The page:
Pointer & Touch

A pointing device is any input device that allows the manipulation of a pointer — typically represented as an arrow, and often called a cursor — on screen. While mice and touchpads are the most common pointing devices, there are many others, including graphics tablets, track balls, track points and joysticks.

While there is no visible pointer when using touchscreens, they fulfill the same role as other pointing devices.

General Guidelines

User interface designs should be easy to use with the full range of pointing devices. The only exception to this rule is apps which have specialist input devices associated with them. For example, games might provide features that are specific to game controllers, or specialist graphics apps might expect a graphics tablet to be used. If an app requires a specific type of device in order to be used, this expectation should be clearly communicated to the user.

Designs should also be easy to use with a range of physical abilities. People and situations can vary enormously in terms of how precise and controlled pointer interaction can be. It is therefore important to design for contexts where pointer accuracy and control is low.

To achieve this broad level of accessibility, the following guidelines should be observed:

  • Click targets should be large enough to be comfortably used with different pointing devices and physical abilities.

  • Buttons and controls which are only available on some pointing devices should not be exclusively relied upon for particular actions.

  • Actions which are physically challenging to accomplish, such as double-clicking or chording (pressing multiple buttons simultaneously), should be avoided.

  • Because designs should generally be input device agnostic, specific input devices or input device buttons should not be referenced in user interfaces. For example, text should not instruct users to “move the mouse”.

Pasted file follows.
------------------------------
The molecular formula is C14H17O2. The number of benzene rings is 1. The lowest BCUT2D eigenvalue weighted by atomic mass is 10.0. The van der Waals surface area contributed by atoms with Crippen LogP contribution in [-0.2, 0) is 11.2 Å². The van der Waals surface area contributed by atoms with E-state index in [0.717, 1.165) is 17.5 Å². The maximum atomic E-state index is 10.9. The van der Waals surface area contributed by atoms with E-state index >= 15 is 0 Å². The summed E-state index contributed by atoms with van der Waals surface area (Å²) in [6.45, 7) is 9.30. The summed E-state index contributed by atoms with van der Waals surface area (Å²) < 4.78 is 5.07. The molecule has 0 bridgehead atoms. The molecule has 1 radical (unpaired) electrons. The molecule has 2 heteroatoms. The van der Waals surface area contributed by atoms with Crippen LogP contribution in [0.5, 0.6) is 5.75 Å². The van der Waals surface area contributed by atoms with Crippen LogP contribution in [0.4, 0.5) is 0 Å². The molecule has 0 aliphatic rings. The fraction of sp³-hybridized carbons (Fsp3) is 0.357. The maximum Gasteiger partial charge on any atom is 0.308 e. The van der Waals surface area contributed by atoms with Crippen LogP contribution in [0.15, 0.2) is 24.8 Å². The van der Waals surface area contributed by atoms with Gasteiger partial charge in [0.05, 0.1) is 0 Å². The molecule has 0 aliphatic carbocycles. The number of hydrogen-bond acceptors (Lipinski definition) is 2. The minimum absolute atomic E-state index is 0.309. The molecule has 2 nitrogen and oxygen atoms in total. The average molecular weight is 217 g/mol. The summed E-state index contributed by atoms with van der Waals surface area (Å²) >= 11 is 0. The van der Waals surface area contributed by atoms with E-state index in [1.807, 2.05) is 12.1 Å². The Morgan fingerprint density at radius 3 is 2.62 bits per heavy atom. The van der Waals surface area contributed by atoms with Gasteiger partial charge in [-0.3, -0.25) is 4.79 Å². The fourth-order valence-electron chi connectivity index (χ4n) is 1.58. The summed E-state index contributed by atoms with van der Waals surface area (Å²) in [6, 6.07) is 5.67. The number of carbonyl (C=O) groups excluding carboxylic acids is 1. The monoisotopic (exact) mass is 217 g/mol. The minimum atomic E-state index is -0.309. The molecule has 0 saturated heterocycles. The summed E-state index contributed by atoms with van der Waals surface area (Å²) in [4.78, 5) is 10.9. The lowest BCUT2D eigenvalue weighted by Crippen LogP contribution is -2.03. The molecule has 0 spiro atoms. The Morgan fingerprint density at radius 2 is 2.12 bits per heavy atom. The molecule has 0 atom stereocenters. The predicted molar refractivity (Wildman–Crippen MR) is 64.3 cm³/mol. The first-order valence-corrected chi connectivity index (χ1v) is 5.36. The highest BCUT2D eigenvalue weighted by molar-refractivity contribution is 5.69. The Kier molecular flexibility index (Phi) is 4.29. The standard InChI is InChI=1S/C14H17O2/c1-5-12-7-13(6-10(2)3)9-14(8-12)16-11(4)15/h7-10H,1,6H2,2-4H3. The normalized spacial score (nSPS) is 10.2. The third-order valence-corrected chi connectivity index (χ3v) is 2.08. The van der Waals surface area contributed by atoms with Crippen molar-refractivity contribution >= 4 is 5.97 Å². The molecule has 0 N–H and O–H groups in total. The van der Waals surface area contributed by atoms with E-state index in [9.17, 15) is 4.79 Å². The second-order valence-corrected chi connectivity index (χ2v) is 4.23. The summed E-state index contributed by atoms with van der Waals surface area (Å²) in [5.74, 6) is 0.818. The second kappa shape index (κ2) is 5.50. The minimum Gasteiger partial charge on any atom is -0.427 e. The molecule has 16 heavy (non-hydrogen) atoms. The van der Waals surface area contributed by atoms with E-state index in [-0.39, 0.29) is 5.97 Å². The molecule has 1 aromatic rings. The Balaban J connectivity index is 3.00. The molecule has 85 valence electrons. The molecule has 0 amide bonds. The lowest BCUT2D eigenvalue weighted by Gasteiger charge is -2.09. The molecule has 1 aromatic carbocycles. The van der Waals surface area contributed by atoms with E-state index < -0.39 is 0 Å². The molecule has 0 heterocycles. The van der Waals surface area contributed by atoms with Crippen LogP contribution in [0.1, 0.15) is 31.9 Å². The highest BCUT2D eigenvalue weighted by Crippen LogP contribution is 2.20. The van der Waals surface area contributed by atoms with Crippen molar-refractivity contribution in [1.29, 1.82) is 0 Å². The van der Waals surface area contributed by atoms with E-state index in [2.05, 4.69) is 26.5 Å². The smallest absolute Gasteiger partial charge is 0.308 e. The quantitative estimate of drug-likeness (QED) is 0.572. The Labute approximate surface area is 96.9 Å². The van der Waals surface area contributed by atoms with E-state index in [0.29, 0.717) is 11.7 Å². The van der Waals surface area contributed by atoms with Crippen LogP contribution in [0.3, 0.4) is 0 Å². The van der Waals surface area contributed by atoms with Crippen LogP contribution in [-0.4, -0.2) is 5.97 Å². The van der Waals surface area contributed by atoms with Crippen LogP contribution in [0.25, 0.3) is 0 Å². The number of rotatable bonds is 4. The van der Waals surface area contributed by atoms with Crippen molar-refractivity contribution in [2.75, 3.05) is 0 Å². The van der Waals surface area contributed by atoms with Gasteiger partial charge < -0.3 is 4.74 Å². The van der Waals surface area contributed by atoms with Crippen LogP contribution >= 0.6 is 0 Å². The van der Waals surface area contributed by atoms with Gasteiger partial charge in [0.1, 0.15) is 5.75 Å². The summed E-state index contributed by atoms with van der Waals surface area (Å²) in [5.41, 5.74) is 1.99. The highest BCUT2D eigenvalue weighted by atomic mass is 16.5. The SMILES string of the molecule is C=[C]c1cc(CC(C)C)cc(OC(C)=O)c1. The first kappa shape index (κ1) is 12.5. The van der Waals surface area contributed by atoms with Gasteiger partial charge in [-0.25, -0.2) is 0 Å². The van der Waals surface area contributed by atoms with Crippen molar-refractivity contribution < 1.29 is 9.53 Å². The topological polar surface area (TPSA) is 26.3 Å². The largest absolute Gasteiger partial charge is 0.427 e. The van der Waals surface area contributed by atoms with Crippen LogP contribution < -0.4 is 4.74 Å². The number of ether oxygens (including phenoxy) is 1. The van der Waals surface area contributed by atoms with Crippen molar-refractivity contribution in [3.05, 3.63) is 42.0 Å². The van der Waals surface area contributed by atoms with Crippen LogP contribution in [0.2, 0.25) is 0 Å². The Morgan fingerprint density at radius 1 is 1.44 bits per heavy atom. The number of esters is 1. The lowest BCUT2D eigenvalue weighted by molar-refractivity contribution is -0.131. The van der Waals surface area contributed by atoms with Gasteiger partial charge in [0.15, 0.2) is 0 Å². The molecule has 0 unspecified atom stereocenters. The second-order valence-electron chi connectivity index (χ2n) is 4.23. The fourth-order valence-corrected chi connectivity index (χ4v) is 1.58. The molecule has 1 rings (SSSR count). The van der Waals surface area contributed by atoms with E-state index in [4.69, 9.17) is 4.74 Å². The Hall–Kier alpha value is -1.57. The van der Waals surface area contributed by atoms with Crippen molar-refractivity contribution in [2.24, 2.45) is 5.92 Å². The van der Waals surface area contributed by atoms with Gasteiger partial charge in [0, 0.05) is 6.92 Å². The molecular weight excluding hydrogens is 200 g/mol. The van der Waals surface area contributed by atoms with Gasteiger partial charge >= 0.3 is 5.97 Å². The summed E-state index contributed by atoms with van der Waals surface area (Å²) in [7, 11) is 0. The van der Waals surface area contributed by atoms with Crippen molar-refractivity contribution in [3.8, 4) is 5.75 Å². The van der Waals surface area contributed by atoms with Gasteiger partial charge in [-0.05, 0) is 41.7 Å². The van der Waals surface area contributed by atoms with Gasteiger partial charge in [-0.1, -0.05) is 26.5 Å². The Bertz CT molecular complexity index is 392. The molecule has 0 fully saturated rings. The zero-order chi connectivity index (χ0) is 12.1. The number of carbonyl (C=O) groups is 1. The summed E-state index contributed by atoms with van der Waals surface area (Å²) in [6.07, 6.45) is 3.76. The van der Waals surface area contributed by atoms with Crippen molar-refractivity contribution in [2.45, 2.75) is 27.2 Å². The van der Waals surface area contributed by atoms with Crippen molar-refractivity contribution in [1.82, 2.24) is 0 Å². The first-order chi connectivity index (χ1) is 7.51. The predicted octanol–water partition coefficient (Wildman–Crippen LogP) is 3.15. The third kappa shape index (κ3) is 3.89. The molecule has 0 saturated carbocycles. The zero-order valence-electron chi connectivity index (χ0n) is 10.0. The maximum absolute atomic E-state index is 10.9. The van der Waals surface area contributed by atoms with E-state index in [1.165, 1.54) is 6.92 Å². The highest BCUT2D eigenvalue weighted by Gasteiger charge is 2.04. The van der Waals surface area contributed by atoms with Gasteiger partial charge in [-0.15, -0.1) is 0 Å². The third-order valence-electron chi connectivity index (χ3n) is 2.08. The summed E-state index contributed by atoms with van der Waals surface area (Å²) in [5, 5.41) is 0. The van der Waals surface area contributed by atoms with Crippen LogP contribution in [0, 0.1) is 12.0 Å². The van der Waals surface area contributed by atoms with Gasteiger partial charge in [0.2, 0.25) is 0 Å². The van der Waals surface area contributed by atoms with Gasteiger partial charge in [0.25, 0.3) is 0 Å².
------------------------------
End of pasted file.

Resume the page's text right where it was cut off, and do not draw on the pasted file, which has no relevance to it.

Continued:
• Pointer hover should not be relied upon for revealing actions or essential information.

In addition, all actions which can be accomplished with a pointing device should also be possible with a keyboard.

Primary & Secondary Actions

The primary and secondary action are the most basic actions which are expected to work in the same manner for all pointing devices. The primary action activates, opens or selects. The secondary action should display additional actions for whatever is being pointed at, typically through a context menu. Secondary actions should:

  • not be used for additional alternative actions, such as delete or remove

  • only provide a context menu if there is a set of relevant menu items to expose

  • be accessible with a keyboard.

While some mice have a third “middle” button, it is not recommended to make use of this in application designs.

Scrolling, Panning & Zooming

Scrolling moves a view along a single (typically vertical) axis, and is typical for web pages and documents. Panning moves the view along two axes, and is seen in image viewers and maps.

Views which scroll and don’t pan should use the following behaviors:

Operation

Mouse

Touchpad

Touchscreen

Scroll

Scroll wheel

Two-finger drag

Single-finger drag

Zoom

Ctrl+scroll wheel

Pinch

Pinch

Alternatively, views which pan rather than scroll should use the following behaviors:

Operation

Mouse

Touchpad

Touchscreen

Pan

Click+drag

Click+drag or tap then drag

Single-finger drag

Zoom

Scroll wheel

Two-finger drag / pinch

Pinch

Additional Guidelines

  • Pressing Esc while a pointer operation is in progress should cancel it. For example, while dragging and dropping a file or drawing a shape.

  • In GNOME, three and four finger gestures are reserved for use by the system, so these should be avoided by applications. This includes both touchpad and touchscreen gestures. Drags from the top and bottom screen edges are also reserved.

  • Apps are free to use two finger gestures as well as drags from the left and right screen edge.